The constant search for more and better quality wine goes on and the results are put on show for the world to test by taste and judge, annually in May, at the Vinistra winefair.

Recently, I was lucky enough to revisit the peninsula of Istria in Croatia, travel around the wonderful region which has rolling inland uplands covered in forests and cultivated lands which slope gently down to the south and west coasts’ limestone beaches and, more steeply, down the east coasts’ beaches, all meeting with the Jadran (Adriatic) and to enjoy the feelings of freshness and freedom of the environment.  The land has been peopled since prehistoric times and the most known settlers being members of the Histri tribe and who were the main inhabitants until they were overtaken by the Romans in the Imperial expansion.  Istria became often the place for generals, consuls and even emperors to have rural estates for them to turn to for rest and relaxation in the healthy, sunny and pleasant climate and to grow their olives and vines which grew here very successfully. This occupation and optimal use of the land continued during the medieval times when ownership often changed but the traditions of viticulture and oleoculture continued.  This led to many natural and man-made historic remnants being available to view by travellers looking for archaeological treasures, speleologists looking for caves and tourists looking for refreshment which can be found all over Istria today.

Much of the cultivated land is devoted to the production of wine and olive oil.  In particular, the development of wine from very basic coarse, harsh domestic output (often only drinkable when mixed with copious amounts of water) to international medal-challenging fine wines has been quite remarkable in a relatively short time.  This change from wines known only to the locals and some more adventurous travellers from surrounding regions to wines exported to the rest of Europe and some to the United States as the quality and quantity has improved, is down to a group of highly committed producers from the region.  They joined together and founded, in 1994, an “Association of Winegrowers and Winemakers of Istria” and now better known as Vinistra. It is essentially a group of producers who were already heavily involved in wine-making being the “current generation” of family producers from many generations with a common purpose of developing and promoting Istrian wines.  Together they have created a group dedicated to the development of high quality wine not just from the modern popular grape varieties found all over the world but, more particularly, from the local ancient grape varieties which have been grown in Istria for centuries, and which even local “experts” claimed could never be made into fine wines.  Principally amongst other varieties to be subject to this “challenge” were Malvazija (white) and Teran (red).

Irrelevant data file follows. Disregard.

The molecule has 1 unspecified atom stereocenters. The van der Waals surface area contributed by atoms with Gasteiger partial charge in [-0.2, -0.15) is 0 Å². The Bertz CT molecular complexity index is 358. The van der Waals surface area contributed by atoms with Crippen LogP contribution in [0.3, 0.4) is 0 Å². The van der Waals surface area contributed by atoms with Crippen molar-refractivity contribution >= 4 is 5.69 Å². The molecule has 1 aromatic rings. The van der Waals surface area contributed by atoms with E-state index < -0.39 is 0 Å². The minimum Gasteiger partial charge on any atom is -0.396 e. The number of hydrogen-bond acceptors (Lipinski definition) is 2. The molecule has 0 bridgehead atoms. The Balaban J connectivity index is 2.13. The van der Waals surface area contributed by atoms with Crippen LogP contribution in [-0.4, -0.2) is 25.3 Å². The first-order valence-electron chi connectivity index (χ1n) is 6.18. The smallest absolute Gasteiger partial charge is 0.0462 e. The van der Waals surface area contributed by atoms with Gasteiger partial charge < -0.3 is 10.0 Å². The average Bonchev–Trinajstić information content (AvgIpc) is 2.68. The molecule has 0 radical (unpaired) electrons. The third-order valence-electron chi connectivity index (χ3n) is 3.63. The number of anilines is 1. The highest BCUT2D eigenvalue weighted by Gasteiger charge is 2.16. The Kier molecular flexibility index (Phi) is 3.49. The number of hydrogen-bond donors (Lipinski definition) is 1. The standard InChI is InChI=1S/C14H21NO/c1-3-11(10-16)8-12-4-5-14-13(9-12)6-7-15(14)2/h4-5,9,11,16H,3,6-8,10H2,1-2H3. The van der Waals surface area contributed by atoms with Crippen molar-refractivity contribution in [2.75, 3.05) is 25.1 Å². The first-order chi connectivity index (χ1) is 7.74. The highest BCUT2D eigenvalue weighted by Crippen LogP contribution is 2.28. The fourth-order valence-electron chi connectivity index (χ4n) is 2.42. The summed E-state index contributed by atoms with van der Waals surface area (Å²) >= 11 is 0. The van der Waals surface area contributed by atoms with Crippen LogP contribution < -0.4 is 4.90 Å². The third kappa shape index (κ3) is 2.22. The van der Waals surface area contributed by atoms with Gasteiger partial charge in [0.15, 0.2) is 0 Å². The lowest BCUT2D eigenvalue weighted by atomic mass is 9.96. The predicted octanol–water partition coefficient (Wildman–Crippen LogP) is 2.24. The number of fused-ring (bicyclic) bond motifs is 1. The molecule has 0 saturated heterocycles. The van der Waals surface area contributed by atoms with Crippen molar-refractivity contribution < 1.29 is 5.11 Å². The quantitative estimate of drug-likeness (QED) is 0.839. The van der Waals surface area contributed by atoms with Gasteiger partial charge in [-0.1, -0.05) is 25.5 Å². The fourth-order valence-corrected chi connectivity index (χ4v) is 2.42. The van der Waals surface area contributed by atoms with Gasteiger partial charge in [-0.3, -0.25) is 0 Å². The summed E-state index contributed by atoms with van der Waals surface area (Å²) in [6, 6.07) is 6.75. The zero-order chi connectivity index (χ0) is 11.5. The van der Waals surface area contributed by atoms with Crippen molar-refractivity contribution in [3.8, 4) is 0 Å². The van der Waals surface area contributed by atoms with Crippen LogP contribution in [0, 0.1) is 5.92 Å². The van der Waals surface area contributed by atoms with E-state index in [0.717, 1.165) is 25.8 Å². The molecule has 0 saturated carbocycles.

In recent years, and in my experience, certainly in the last ten years, the wines from these two varieties have improved spectacularly and can now be judged alongside the best white and red wines of the world.  Development will continue as knowledge and experience in winemaking techniques continues and will lead to further improvements.  The constant search for more and better quality goes on and the results are put on show for the world to test by taste and judge, annually in May (this year from 8th – 10th May), at the Vinistra winefair based in Poreć, on the coast of Istria, Croatia.  Go and see for yourself!

Blog by Chris Gwilliam, who says for himself:  I travel much in the territories of former Jugoslavia on business but I have a special and strong interest in the wines from the region.